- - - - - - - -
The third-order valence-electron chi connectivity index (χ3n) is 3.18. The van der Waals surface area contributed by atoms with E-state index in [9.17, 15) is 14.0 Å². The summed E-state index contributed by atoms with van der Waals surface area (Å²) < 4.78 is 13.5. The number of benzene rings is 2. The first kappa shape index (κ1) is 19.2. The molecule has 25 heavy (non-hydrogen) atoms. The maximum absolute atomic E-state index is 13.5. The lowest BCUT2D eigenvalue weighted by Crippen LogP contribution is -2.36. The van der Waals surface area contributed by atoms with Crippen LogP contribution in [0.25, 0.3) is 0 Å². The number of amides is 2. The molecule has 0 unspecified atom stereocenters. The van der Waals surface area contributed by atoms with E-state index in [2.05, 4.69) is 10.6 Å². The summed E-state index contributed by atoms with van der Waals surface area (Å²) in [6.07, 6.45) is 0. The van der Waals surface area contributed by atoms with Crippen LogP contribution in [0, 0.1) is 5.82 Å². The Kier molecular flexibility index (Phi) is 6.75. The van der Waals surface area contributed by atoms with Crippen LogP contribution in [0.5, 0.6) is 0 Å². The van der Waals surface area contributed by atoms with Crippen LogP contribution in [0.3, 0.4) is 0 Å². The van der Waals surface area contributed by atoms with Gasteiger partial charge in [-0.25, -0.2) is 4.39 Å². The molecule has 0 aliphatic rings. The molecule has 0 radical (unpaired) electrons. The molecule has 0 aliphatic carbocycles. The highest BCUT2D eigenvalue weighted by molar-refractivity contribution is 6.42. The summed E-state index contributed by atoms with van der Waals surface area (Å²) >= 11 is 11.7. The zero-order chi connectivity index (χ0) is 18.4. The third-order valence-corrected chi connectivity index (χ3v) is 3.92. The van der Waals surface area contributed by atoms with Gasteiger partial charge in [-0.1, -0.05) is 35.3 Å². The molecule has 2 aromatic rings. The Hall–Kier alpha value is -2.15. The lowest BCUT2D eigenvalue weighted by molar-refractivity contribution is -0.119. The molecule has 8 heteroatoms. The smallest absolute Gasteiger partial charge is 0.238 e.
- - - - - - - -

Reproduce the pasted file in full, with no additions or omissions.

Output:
The third-order valence-electron chi connectivity index (χ3n) is 3.18. The van der Waals surface area contributed by atoms with E-state index in [9.17, 15) is 14.0 Å². The summed E-state index contributed by atoms with van der Waals surface area (Å²) < 4.78 is 13.5. The number of benzene rings is 2. The first kappa shape index (κ1) is 19.2. The molecule has 25 heavy (non-hydrogen) atoms. The maximum absolute atomic E-state index is 13.5. The lowest BCUT2D eigenvalue weighted by Crippen LogP contribution is -2.36. The van der Waals surface area contributed by atoms with Crippen LogP contribution in [0.25, 0.3) is 0 Å². The number of amides is 2. The molecule has 0 unspecified atom stereocenters. The van der Waals surface area contributed by atoms with E-state index in [2.05, 4.69) is 10.6 Å². The summed E-state index contributed by atoms with van der Waals surface area (Å²) in [6.07, 6.45) is 0. The van der Waals surface area contributed by atoms with Crippen LogP contribution in [0, 0.1) is 5.82 Å². The Kier molecular flexibility index (Phi) is 6.75. The van der Waals surface area contributed by atoms with Crippen LogP contribution in [0.5, 0.6) is 0 Å². The van der Waals surface area contributed by atoms with Crippen LogP contribution in [0.3, 0.4) is 0 Å². The van der Waals surface area contributed by atoms with Gasteiger partial charge in [-0.25, -0.2) is 4.39 Å². The molecule has 0 aliphatic rings. The molecule has 0 radical (unpaired) electrons. The molecule has 0 aliphatic carbocycles. The highest BCUT2D eigenvalue weighted by molar-refractivity contribution is 6.42. The summed E-state index contributed by atoms with van der Waals surface area (Å²) >= 11 is 11.7. The zero-order chi connectivity index (χ0) is 18.4. The third-order valence-corrected chi connectivity index (χ3v) is 3.92. The van der Waals surface area contributed by atoms with Gasteiger partial charge in [-0.1, -0.05) is 35.3 Å². The molecule has 2 aromatic rings. The Hall–Kier alpha value is -2.15. The lowest BCUT2D eigenvalue weighted by molar-refractivity contribution is -0.119. The molecule has 8 heteroatoms. The smallest absolute Gasteiger partial charge is 0.238 e.